There are some shops set up in the Treasury area, so I have a look inside. There’s a Bedouin guy working there that looks like Jack Sparrow and I think he does this on purpose. Haha. He’s pretty hot though. I then start the long walk back through the Siq and I’m feeling a bit dizzy…maybe it’s from straining my eyes in the dark, maybe I’m a bit dehydrated and tired. Or I’m hungry, since I didn’t have much for lunch. I find a late-night place that serves pizza, and it hits the spot.
After a decent night’s sleep, we make the long trek (as a group) through the Siq…but this time we have Khalid as our guide. Yay! Haha.
He stops many times along the way to talk about water systems and drawings on the walls, etc. and again I’m only half paying attention. But his talk definitely makes the walk much less boring. A horse and carriage ride into the Treasury is included in the price of the ticket, but the guys will expect a large tip or try to make you pay – I’m assuming it’s in case one doesn’t realize its included so they can make more money.
We do not take these carriages, and continue on with our walk. Walking through the Siq in the daytime feels like being on another planet – the rock walls tower above, there are small carvings in the rocks along the way; the coloring of the rocks is just beautiful.
There are orange and pink hues, and cool variations depending on where the sun is hitting the rocks. Petra is also called the Rose City, because of the pink colors of the stone that make up the rock cut architecture.
Petra was considered a rich city, and it is pretty amazing how they carved everything from the stone. The Nabateans were also were masters at controlling water and had a very intricate system to bring in water from nearby, store it and control any floods with dams.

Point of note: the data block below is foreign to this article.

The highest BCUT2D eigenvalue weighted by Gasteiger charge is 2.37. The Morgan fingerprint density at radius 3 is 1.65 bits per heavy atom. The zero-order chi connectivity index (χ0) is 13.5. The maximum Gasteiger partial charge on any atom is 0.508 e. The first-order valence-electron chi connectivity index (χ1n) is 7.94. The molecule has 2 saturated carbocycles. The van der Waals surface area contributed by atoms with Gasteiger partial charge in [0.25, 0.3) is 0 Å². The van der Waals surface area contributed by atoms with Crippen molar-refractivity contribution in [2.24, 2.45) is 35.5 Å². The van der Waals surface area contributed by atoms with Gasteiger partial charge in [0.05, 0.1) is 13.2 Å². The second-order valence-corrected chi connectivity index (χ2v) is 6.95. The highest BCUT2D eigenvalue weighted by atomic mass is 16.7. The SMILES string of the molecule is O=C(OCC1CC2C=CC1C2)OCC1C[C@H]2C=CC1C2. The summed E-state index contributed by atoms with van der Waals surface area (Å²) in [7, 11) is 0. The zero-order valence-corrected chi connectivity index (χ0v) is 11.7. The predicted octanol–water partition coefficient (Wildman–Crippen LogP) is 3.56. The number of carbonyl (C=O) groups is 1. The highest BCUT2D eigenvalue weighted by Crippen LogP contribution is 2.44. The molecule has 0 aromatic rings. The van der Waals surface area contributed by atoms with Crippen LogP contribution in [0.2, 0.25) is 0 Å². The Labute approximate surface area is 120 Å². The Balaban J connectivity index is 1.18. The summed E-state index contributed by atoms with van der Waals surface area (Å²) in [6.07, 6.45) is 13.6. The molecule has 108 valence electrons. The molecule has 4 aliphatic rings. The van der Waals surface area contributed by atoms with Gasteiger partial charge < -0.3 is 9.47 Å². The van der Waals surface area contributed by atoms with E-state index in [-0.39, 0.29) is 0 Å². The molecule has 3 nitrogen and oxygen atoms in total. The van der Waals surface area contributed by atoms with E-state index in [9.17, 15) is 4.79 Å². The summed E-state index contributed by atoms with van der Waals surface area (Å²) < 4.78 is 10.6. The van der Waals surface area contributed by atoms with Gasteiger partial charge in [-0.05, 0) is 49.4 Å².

And then we finally arrive at the Treasury; it’s so exciting to finally see it in daylight. Nothing short of stunning.
The Treasury is one of the most elaborate temples in Petra, carved into the sandstone rock. It is believed to be the mausoleum of King Aretas IV, a Nabatean king. The reason behind calling it a treasury is because the Bedouins thought there were treasures inside and even tried to shoot at the urn that sits on one of the higher levels in hopes that treasure would spill out.
You can still see the bullet holes today. But the joke was on them – it was just solid sandstone. The Treasury is pretty well-preserved, but its surface is starting to recede from people touching it.
It’s pretty hectic in here; so many tourists running about and taking pics. I am approached by a guy named Ali, whom I’d met last night at the shop with Jack Sparrow. He wants to take me to climb up the rocks on the other side for a really cool viewpoint of the Treasury. I tell him I don’t have any money (I actually don’t – I needed to borrow some notes from Ian), and he says don’t worry you can take out more when you buy something at the shop after. Ummm no, I already bought stuff from you last night! But he grabs my hand and takes me over to the path worn into the rocks. It’s not a super hard climb, but I would have had difficulty doing it on my own. He’s really nice; we have a chat along the way up. The view is really great from up here; I snap a few pics and head down since the group will be moving on soon.